Muscle pulls are one of the few common injuries that strike runners – that isn’t an overuse injury. Being tired can reduce your ability to cope with an unusual situation like the sudden tree root, buried beneath uncut grass, that you unknowingly step on. However, muscle pulls are more related to your muscle strength and flexibility level. Taking care of your body is going to help you prevent them. Read on to see what happens when you pull a muscle.
What Is a Muscle Pull?
Muscle pulls (sometimes called strains) are actually tears of your muscle. Doctors generally refer to them as a Grade I, II, or III depending on the severity of the injury.
- Grade I – The muscle is stretched, causing microscopic tears of the muscle. Recovery is measured in weeks and full health can be achieved in as little as two weeks.
- Grade II – The muscle is partially torn. This is a far more severe injury. Recovery can take up to two full months.
- Grade III – This usually refers to a complete tear (or rupture) of the muscle. Recovery can take several months and surgery is usually needed to repair the muscle.
How Do You Get It?
- Accident. Muscle pulls most often happen by accident. For runners, this means you shouldn’t put yourself in a situation where accidents can happen. Watch out for obstacles and terrain changes when you’re out running.
- Overuse. A muscle is giving way as it tears, so these types of injuries usually happen to athletes who start and stop violently (and often). So, for runners, this means it happens more often to sprinters. Distance runners don’t have the issue as often. Common pulls include hamstring and calf pulls.
- Muscle Imbalance/Weakness. People who do not do any sort of cross-training or strength training are at a higher risk of pulling a muscle.
Muscle pulls are sharp and painful. If you only have a minor pull, you may be able to continue your activity until it’s completion (although that’s not recommended). Once you stop swelling will set in and you’ll be forced out of action. More serious pulls/tears are bad enough where you cannot continue running. This is in contrast to most other common running injuries, where overuse sets in over a period of time and your body breaks down slowly.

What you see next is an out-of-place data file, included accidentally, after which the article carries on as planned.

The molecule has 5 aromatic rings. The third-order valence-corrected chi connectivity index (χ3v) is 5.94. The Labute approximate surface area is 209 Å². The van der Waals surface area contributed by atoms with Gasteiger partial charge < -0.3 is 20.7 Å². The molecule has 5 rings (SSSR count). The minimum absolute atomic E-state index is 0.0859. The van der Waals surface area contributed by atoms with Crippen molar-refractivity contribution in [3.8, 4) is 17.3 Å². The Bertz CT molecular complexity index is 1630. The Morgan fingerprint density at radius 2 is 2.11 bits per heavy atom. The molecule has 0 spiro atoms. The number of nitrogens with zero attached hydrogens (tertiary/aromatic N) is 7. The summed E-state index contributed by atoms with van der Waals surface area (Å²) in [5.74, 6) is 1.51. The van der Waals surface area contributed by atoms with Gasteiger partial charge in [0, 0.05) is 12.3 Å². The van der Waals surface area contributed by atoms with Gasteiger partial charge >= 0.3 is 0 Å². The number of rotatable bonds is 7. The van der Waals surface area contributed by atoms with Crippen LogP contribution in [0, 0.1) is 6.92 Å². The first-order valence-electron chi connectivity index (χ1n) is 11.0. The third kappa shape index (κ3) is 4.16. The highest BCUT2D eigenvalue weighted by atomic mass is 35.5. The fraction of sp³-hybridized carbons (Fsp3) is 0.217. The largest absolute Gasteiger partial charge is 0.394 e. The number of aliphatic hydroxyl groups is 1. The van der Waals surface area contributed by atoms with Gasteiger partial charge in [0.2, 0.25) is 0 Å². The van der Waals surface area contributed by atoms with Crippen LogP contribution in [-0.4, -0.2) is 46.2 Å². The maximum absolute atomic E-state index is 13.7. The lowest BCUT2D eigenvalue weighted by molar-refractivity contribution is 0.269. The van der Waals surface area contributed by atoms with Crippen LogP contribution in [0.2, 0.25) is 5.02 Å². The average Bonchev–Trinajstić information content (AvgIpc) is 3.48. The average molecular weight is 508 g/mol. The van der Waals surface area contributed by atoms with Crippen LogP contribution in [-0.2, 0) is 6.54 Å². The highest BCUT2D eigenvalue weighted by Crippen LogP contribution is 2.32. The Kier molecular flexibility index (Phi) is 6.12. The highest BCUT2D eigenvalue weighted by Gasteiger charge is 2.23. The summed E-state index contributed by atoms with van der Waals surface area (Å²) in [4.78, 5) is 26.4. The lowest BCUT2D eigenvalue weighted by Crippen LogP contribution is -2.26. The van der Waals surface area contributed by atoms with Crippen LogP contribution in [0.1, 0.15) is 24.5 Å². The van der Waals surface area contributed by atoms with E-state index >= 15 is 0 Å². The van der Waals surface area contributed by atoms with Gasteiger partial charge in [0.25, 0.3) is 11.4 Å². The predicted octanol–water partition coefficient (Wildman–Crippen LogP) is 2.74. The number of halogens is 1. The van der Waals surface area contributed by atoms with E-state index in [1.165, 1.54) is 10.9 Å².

When you pull a muscle, you should see a doctor. Grade I muscle pulls usually require few weeks of rest. Grade II pulls require rest, followed by physical therapy. Grade III pulls may also require surgery and months of therapy. Here are some things you can do on your own.
- Rest. Remember, you have tears in your muscle. Any activity, no matter how mild will not speed the healing process.
- Ice. Icing the muscle will help keep swelling and pain to a minimum.
- Compression. This really helps a lot with muscle pulls. Taping it up or wearing compression clothing can dramatically reduce pain.
- Elevation. Yep, is the old-fashioned RICE method.
- OTC Medicines. Taking some anti-inflammatory medicine may help reduce swelling. Your doctor may prescribe something stronger if necessary.
- Foam Roller. When healing, your body builds scar tissue in places where the tears have taken place. Using a foam roller will stimulate blood flow (and therefore helping you fully heal). Think of scar tissue like a patch on a pair of ripped jeans. Your muscle isn’t fully healed until the scar tissue becomes part of the muscle.
- Physical Therapy. A therapist can guide you through routines of specific exercises that will allow you to heal safely. They can also monitor your progress and make sure you’re doing everything you need to do to heal.
Much of the time, you can’t prevent a muscle pull. However, there are some things you can do to help reduce the change.
- Learn proper running form. Forefoot striking eliminates the “reaching” forward of the leg that is common with heel strikers. This way you won’t be caught in an awkward position if you step on an unexpected obstacle.
- Warm up. You are most susceptible to muscle pulls at the beginning of a workout when your muscles are not warmed up. Warming up will help you ease into action and avoid the stress of a sudden start.
- Pay attention. To where you are, and where you are headed. Look for potholes, rocks, roots, curbs, and other obstacles you can trip on.
- Do some strength training. This will help your body resist the sudden trauma if you do have an accident.
Image By: Gareth Williams via Compfight
This is a post in a series of articles about common running injuries. These articles are purposely broad and intended for your education. Do not use this information as a substitute for doctor’s advice or a professional medical opinion. To see the entire series, click here.